SharePoint hub sites were designed to help your organization overcome the universal struggle that comes with managing the ever-growing number of SharePoint sites and documents. By associating individual units of work into hubs, while enforcing consistent branding and navigation across these work-spaces, organizations can significantly improve productivity by making related content (news, events, documents, and sites) easily discoverable and searchable.
Setting up a SharePoint hub site is easy, but knowing how to logically structure and associate related content to get the most value from hub sites requires some careful planning.
Key Components of a Properly Designed Hub Site
The key components of a properly designed hub site include Site Structure, Navigation, and Security.
Site structure defines logical groupings of your workplace. When getting started with hubs, think about the hub as the home-base of related information that your users need to accomplish certain tasks. For example, an HR hub site would be a logical place for everyone in the organization to find Employee Benefits information, while the Cross-Department Collaboration hub site would serve as a way for individuals working on projects from different departments to share information. Here are some of the common ways we see companies structure their hub sites: by project, department, division, team, region, business unit, committee. Ultimately, the decision for how you structure your hub sites is up to you.
One of the greatest benefits of hub sites is that they allow you to eliminate the inflexibility and governance limitations of subsites, while still providing a way to create a shared experience among related content. This supports the common scenario in which you need to change your site structure to accommodate the evolving structure of your business. For example, if your HR department has decided to divide into two groups – HR and Recruiting – you can restructure your hub sites to match without needing to undergo an expensive migration.
Navigation is key to enable users to move between sites of an Intranet in order to perform various job responsibilities that depend on consuming published information or collaborating on various assets. One of the biggest challenges with intranet design is figuring out how the navigation should be organized. When people arrive on your hub site, the majority of them will start by navigating to a relevant page. If users are not able to logically find the content they are looking for, we see a decrease in employee productivity. Even worse, if a user feels like a product or platform was not designed in a way to that meets their needs, they will no longer continue to adopt that product.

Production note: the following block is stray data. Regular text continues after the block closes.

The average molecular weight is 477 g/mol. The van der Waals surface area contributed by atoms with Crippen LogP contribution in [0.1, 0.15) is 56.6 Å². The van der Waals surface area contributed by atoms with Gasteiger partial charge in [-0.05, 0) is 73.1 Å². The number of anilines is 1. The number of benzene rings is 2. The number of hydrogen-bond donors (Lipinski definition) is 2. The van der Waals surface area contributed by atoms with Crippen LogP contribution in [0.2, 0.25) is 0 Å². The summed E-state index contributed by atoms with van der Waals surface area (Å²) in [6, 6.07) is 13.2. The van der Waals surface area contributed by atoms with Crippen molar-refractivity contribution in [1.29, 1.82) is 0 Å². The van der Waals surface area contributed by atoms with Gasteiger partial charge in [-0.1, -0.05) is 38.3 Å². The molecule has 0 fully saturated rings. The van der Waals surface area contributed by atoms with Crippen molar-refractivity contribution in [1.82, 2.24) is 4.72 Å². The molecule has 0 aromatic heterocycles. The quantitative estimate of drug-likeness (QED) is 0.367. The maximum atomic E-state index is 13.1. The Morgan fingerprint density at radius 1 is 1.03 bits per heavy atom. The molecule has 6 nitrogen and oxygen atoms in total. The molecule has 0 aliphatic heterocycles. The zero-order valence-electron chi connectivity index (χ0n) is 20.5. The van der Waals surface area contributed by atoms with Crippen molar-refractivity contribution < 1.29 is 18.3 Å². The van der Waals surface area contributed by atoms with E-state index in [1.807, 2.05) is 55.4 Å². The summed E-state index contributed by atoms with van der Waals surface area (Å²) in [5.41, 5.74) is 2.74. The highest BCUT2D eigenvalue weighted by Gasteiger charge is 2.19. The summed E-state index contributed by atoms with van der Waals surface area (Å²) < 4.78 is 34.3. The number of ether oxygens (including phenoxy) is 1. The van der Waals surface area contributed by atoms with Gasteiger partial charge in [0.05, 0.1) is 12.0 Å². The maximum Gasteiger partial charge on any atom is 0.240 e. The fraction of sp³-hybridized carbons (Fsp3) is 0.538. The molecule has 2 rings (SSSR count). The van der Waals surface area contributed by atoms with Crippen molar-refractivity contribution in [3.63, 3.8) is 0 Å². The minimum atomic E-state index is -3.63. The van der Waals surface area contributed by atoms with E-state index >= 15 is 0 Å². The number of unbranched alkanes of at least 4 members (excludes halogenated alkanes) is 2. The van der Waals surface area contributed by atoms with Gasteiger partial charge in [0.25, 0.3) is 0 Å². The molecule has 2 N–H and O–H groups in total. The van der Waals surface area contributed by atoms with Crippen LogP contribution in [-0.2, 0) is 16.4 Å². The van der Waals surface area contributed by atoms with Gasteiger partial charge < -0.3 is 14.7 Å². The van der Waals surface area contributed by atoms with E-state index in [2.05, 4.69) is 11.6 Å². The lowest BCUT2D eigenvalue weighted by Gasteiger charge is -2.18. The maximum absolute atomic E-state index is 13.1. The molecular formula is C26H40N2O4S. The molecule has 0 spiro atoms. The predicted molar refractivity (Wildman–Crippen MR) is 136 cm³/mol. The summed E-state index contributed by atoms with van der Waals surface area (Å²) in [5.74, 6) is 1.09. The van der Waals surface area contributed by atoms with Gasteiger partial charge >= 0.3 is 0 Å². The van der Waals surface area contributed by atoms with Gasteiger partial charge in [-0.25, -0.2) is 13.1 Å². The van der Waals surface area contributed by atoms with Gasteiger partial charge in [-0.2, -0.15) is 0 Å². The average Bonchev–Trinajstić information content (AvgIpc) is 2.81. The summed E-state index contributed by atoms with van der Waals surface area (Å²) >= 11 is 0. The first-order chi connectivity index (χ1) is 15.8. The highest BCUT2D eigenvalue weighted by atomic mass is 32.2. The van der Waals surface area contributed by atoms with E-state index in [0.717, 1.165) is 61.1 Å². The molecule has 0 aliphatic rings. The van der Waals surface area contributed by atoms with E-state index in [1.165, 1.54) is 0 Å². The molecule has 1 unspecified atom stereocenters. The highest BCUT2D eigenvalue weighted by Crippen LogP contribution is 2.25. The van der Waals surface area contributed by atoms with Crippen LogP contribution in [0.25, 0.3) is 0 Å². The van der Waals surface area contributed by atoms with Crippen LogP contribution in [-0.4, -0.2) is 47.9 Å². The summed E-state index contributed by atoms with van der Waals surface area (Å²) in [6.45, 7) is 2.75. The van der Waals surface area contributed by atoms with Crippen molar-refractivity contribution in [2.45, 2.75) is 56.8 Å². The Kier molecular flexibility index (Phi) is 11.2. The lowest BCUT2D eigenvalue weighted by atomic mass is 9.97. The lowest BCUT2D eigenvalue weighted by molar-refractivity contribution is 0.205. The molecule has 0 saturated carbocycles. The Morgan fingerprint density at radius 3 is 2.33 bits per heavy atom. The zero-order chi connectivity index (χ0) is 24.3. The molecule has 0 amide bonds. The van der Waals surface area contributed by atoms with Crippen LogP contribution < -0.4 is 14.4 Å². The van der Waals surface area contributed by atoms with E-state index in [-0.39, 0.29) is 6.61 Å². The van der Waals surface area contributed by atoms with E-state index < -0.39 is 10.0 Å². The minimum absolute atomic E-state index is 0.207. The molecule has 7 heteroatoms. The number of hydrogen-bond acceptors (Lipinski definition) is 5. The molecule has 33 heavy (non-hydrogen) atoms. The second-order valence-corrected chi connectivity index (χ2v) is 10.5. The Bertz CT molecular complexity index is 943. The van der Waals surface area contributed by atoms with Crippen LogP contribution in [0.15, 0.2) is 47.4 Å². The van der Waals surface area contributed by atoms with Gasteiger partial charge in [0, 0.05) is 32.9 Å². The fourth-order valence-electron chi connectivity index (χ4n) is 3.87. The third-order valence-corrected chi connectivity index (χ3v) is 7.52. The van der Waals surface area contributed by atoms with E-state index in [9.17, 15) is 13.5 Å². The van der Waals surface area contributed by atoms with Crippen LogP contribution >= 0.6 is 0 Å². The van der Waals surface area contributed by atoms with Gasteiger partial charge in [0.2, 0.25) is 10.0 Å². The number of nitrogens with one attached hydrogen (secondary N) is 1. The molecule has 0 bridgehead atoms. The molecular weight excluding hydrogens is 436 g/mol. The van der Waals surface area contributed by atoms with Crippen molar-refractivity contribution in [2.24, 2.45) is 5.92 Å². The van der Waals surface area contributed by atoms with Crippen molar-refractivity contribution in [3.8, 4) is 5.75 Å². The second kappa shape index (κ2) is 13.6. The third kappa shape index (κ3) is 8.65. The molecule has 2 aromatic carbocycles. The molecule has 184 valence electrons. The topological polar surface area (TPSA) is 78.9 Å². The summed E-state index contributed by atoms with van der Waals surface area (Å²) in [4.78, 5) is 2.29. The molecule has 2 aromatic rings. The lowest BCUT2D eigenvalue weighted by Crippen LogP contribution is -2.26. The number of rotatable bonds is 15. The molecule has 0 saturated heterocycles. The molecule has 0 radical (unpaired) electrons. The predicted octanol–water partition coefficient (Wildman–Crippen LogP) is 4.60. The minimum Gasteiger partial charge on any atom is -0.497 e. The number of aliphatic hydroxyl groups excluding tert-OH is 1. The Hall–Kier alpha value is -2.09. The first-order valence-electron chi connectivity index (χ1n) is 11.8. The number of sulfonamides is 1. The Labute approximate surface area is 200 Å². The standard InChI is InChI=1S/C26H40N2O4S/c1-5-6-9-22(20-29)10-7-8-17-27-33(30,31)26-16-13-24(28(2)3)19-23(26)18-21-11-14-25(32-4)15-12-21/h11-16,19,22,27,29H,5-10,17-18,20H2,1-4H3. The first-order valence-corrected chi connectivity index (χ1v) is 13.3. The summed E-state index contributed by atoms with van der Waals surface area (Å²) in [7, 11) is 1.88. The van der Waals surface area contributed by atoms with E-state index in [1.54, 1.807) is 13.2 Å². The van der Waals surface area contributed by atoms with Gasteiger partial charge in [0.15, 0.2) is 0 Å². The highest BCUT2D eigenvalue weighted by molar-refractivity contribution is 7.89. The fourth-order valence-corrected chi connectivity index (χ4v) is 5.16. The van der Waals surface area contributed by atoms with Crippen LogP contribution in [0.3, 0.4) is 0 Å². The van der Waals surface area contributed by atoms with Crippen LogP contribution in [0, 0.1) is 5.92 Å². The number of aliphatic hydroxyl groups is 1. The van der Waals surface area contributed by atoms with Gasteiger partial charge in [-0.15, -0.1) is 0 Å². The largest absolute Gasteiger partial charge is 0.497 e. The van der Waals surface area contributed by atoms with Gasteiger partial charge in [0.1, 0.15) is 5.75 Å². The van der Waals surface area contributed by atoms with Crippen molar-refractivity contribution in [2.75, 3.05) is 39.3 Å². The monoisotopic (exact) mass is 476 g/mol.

The hub owner is ultimately responsible for deciding which sites are reflected in the shared navigation. They have the option link to pages both within the hub and outside of it. But how do you decide what goes in your navigation?
Much like how we recommend putting the user’s needs at the center of your decisions around site structure, you should let user experience drive all your decisions around site navigation. Effective navigation should consider not just the information you want to present, but also the information your users need to consume. Here are some of the common ways we see companies organize the navigation of their hub sites: services, products, activities, audiences, resources, focus areas, or functions.
When security is not implemented in a way that aligns with the overall site architecture, there is a risk that sensitive information is placed in an insecure area that is accessible by undesired audiences. While hub sites make it easier to find information, you still need to have a solid security strategy in place to ensure your sensitive data doesn’t end up in the wrong hands.
When it comes to securing your hub sites, an effective permissions strategy is a good place to start. As a rule of thumb, it’s best to give people the lowest permission level they need to perform their assigned tasks. Limiting access allows users to remain productive while addressing the risk of unintentional data leaks. As a second layer of security, we highly recommend adding two-factor authentication in Office 365. A basic version of this comes free with your Office 365 for business subscription. Visit Microsoft for detailed instructions on how to set up multi-factor authentication.
SharePoint is a robust tool for communication and collaboration between teams. Hub sites adds a new layer of organization to help users find the content they need. But like all cool tools, it’s only effective if you learn how to use it right! Contact Us to learn more about how to best apply these capabilities to your specific organization.